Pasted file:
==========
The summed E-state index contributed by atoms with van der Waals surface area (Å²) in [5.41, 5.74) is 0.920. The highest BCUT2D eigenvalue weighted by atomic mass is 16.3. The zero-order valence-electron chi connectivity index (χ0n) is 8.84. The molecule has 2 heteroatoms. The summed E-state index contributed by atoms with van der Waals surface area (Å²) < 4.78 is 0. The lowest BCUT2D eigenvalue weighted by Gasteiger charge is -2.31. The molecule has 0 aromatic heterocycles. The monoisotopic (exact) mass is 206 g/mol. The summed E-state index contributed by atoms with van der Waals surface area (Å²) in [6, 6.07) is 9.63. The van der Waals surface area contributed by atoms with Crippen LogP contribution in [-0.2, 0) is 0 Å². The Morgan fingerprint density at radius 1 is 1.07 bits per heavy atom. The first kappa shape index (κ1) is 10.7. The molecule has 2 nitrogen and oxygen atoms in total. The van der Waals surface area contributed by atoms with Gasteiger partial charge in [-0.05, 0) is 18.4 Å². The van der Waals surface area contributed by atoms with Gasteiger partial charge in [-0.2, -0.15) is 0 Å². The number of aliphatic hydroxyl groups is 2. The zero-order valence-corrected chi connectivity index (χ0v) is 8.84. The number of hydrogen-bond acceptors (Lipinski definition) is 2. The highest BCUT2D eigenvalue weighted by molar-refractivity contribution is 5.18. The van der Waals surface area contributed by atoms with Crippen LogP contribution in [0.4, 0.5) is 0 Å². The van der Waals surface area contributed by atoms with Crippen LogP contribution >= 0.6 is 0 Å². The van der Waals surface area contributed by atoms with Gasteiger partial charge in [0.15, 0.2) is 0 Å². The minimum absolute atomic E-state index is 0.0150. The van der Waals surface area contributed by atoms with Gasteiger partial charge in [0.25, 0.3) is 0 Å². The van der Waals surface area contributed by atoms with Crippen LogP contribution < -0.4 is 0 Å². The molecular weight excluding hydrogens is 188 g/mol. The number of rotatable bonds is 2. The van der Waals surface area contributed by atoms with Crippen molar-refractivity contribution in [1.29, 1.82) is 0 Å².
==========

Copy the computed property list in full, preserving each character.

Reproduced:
The summed E-state index contributed by atoms with van der Waals surface area (Å²) in [5.41, 5.74) is 0.920. The highest BCUT2D eigenvalue weighted by atomic mass is 16.3. The zero-order valence-electron chi connectivity index (χ0n) is 8.84. The molecule has 2 heteroatoms. The summed E-state index contributed by atoms with van der Waals surface area (Å²) < 4.78 is 0. The lowest BCUT2D eigenvalue weighted by Gasteiger charge is -2.31. The molecule has 0 aromatic heterocycles. The monoisotopic (exact) mass is 206 g/mol. The summed E-state index contributed by atoms with van der Waals surface area (Å²) in [6, 6.07) is 9.63. The van der Waals surface area contributed by atoms with Crippen LogP contribution in [-0.2, 0) is 0 Å². The Morgan fingerprint density at radius 1 is 1.07 bits per heavy atom. The first kappa shape index (κ1) is 10.7. The molecule has 2 nitrogen and oxygen atoms in total. The van der Waals surface area contributed by atoms with Gasteiger partial charge in [-0.05, 0) is 18.4 Å². The van der Waals surface area contributed by atoms with Gasteiger partial charge in [-0.2, -0.15) is 0 Å². The number of aliphatic hydroxyl groups is 2. The zero-order valence-corrected chi connectivity index (χ0v) is 8.84. The number of hydrogen-bond acceptors (Lipinski definition) is 2. The highest BCUT2D eigenvalue weighted by molar-refractivity contribution is 5.18. The van der Waals surface area contributed by atoms with Crippen LogP contribution in [0.4, 0.5) is 0 Å². The van der Waals surface area contributed by atoms with Crippen LogP contribution >= 0.6 is 0 Å². The van der Waals surface area contributed by atoms with Gasteiger partial charge in [0.15, 0.2) is 0 Å². The minimum absolute atomic E-state index is 0.0150. The van der Waals surface area contributed by atoms with Gasteiger partial charge in [0.25, 0.3) is 0 Å². The van der Waals surface area contributed by atoms with Crippen LogP contribution < -0.4 is 0 Å². The molecular weight excluding hydrogens is 188 g/mol. The number of rotatable bonds is 2. The van der Waals surface area contributed by atoms with Crippen molar-refractivity contribution in [1.29, 1.82) is 0 Å².